The Alcohol Use Disorders Identification Test (AUDIT) and the SMAST-13: predictive validity in a rural primary care sample

Journal Name: 
Alcohol Alcohol
This study was conducted to compare the validity of a new screening instrument developed by the World Health Organization, the Alcohol Use Disorders Identification Test (AUDIT), to the short version of the MAST in 287 primary care patients. Subjects were classified as meeting a lifetime or current DSM-III diagnosis of alcohol misuse and/or dependence based on the DIS-R interview schedule. Using the original WHO guidelines (score of 11 or more), 37 (13%) scored positive on the AUDIT and 103 (36%) had a weighted score of 5 or more on the SMAST-13. The internal reliability of the AUDIT was 0.86, compared to the SMAST-13 at 0.85. Cut-off scores in this sample for current alcohol problems, utilizing Receiver Operating Curves, were 7-8 for the AUDIT and 5 for the SMAST. This study confirms the utility of the AUDIT for current alcohol problems and the SMAST-13 for lifetime or past problems in a rural clinical sample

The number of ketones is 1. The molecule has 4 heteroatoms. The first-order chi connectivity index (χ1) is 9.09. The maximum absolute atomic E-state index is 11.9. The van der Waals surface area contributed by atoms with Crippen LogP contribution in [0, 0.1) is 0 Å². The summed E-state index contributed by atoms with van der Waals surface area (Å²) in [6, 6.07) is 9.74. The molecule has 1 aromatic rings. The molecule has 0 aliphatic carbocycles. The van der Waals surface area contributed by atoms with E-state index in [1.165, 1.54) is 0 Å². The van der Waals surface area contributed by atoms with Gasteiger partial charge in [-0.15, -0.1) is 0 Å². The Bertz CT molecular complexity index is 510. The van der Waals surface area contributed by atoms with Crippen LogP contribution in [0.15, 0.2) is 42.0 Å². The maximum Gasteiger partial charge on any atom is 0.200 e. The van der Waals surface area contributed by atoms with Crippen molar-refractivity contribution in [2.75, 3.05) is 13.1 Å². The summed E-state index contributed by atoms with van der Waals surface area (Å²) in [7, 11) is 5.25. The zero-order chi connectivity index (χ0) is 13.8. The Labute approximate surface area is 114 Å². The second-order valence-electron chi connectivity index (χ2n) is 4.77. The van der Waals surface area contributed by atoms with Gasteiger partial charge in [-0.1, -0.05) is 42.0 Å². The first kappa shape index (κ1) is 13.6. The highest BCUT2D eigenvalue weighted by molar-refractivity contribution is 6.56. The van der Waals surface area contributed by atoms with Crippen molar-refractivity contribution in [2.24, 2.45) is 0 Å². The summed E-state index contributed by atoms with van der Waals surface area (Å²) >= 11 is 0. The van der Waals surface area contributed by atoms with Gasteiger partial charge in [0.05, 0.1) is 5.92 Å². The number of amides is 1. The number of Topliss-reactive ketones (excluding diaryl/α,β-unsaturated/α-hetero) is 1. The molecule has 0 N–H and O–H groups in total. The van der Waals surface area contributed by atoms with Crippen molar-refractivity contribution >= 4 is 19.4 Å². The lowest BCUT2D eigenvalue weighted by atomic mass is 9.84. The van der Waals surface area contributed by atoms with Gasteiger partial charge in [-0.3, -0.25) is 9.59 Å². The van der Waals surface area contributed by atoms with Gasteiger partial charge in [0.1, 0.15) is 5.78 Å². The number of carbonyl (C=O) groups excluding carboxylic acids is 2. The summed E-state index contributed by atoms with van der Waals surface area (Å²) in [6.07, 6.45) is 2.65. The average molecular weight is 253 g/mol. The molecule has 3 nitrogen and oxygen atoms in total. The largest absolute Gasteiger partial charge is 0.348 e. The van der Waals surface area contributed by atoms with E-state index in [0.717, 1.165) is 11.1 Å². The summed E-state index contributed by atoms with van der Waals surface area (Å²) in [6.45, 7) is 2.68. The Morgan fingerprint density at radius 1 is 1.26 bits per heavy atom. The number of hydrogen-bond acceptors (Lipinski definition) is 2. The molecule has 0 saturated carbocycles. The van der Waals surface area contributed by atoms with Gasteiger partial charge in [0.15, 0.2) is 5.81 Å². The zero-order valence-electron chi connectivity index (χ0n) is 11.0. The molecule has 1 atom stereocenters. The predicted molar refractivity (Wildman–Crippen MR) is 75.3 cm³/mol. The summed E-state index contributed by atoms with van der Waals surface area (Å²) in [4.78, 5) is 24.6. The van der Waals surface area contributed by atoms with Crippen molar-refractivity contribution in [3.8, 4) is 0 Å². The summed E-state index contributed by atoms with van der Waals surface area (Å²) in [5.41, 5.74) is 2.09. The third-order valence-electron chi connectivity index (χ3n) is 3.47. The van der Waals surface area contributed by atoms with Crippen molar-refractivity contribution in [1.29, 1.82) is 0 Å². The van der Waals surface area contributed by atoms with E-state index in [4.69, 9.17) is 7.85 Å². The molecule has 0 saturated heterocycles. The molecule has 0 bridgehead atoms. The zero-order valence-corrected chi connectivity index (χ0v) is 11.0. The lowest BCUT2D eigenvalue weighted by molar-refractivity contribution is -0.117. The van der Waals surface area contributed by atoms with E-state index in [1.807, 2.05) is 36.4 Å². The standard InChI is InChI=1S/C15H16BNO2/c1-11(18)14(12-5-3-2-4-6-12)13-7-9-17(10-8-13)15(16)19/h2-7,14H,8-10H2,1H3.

Adolescent, Adult, Aged, Alcoholism, clinical, Cross-Sectional Studies, Diagnosis, disorders, epidemiology, Family, Female, Guidelines, Health, Human, Incidence, Male, Mass Screening, Medicine, Middle Aged, patient, Patients, Personality Inventory, prevention & control, primary care, Primary Health Care, Psychiatric Status Rating Scales, Psychometrics, Reproducibility of Results, Rural Population, statistics & numerical data, Universities, Wisconsin, World Health Organization, WReN